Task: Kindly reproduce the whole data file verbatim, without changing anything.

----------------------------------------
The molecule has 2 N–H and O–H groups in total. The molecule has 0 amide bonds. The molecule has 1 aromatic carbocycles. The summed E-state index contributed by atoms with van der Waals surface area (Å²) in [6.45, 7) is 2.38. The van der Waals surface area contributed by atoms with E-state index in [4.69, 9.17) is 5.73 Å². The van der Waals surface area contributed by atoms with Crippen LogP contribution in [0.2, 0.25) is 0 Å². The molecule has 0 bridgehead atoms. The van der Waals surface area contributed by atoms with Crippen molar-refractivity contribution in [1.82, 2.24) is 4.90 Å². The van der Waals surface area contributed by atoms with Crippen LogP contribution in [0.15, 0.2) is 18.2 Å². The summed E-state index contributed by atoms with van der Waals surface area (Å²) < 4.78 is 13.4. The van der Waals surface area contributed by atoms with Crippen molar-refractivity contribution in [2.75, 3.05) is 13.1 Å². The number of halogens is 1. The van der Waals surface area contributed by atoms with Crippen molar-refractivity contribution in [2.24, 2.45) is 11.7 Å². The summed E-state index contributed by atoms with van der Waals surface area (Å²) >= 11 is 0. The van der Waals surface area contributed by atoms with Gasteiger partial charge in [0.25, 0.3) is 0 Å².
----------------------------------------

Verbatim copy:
The molecule has 2 N–H and O–H groups in total. The molecule has 0 amide bonds. The molecule has 1 aromatic carbocycles. The summed E-state index contributed by atoms with van der Waals surface area (Å²) in [6.45, 7) is 2.38. The van der Waals surface area contributed by atoms with E-state index in [4.69, 9.17) is 5.73 Å². The van der Waals surface area contributed by atoms with Crippen LogP contribution in [0.2, 0.25) is 0 Å². The molecule has 0 bridgehead atoms. The van der Waals surface area contributed by atoms with Crippen molar-refractivity contribution in [1.82, 2.24) is 4.90 Å². The van der Waals surface area contributed by atoms with Crippen LogP contribution in [0.15, 0.2) is 18.2 Å². The summed E-state index contributed by atoms with van der Waals surface area (Å²) < 4.78 is 13.4. The van der Waals surface area contributed by atoms with Crippen molar-refractivity contribution in [2.75, 3.05) is 13.1 Å². The number of halogens is 1. The van der Waals surface area contributed by atoms with Crippen molar-refractivity contribution in [2.24, 2.45) is 11.7 Å². The summed E-state index contributed by atoms with van der Waals surface area (Å²) >= 11 is 0. The van der Waals surface area contributed by atoms with Gasteiger partial charge in [0.25, 0.3) is 0 Å².